These were our main concerns:

  • Challenging co-development

  • Tight coupling

  • Scalability, availability, and performance management

  • Difficult to share code

  • Duplication

  • Inconsistent tooling

When it comes to source code management, there are a lot of solutions, but we decided that a modular, monorepo structure would alleviate the majority of our development pains going forward.

Plans for a shiny new repo: A modular approach

A monorepo approach involves storing all the project’s code in a single, large repository. This would solve the code sharing and duplication problems we experienced with our polyrepo organization, but monorepos aren’t a silver bullet. If the code is tightly coupled, monorepos also need to be designed with modularity.

A modular approach involves dividing a large project into smaller, independent modules that can be developed, tested, and maintained separately. This allows for greater flexibility and reusability, as well as the ability to easily update individual modules without affecting the rest of the project.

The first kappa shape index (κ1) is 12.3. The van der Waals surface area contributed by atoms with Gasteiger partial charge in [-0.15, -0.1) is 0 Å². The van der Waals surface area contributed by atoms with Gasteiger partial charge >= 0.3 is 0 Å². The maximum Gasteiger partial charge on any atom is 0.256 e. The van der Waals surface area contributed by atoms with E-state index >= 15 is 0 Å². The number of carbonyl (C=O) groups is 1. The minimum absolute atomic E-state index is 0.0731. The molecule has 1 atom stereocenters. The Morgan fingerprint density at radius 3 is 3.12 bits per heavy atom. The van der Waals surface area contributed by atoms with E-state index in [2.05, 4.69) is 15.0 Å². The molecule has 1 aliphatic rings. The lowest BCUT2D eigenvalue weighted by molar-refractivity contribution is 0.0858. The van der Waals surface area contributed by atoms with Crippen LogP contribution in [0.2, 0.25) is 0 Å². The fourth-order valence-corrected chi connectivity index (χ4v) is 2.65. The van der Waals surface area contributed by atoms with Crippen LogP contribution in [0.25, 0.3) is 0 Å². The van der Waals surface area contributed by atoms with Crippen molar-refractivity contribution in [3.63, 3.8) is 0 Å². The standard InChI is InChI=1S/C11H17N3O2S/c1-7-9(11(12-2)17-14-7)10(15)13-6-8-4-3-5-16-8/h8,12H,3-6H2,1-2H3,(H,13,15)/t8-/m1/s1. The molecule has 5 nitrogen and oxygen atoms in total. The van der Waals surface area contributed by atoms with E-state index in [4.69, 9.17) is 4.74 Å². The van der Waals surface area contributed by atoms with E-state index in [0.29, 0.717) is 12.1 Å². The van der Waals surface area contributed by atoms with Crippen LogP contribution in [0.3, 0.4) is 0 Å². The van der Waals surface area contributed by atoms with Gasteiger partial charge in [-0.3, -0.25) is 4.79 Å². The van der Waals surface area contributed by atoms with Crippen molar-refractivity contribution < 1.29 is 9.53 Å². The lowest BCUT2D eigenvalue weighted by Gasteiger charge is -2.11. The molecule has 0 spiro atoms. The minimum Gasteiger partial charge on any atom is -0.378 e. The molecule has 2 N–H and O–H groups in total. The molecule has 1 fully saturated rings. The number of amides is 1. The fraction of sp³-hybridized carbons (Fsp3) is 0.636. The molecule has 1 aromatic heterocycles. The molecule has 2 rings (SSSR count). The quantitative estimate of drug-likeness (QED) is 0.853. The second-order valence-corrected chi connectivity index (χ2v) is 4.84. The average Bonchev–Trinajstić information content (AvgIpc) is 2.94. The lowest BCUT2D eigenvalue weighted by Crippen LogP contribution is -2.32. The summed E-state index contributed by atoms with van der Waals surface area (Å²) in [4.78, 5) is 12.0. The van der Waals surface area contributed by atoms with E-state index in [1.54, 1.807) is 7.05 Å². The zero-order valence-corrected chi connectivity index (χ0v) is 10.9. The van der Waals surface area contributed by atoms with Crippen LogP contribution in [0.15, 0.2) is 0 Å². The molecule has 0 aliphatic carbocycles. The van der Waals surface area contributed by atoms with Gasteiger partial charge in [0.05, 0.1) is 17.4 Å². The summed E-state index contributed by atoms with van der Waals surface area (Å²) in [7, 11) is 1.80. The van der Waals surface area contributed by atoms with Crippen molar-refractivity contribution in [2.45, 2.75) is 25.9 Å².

We knew that a modular, monorepo solution would allow us to be more efficient with:

  • Code generation

  • Code sharing

  • Distributed task execution and orchestration

  • Caching

  • TypeScript

TypeScript is a superset of typed JavaScript that makes it easier for developers to build projects at scale. It improves the developer experience by providing interfaces, type aliases, dev-time static code analysis, and other tools while allowing developers to add type to their projects. For our team, TypeScript is a skillset we knew we wanted to start seeking out when it came to adding members to our team.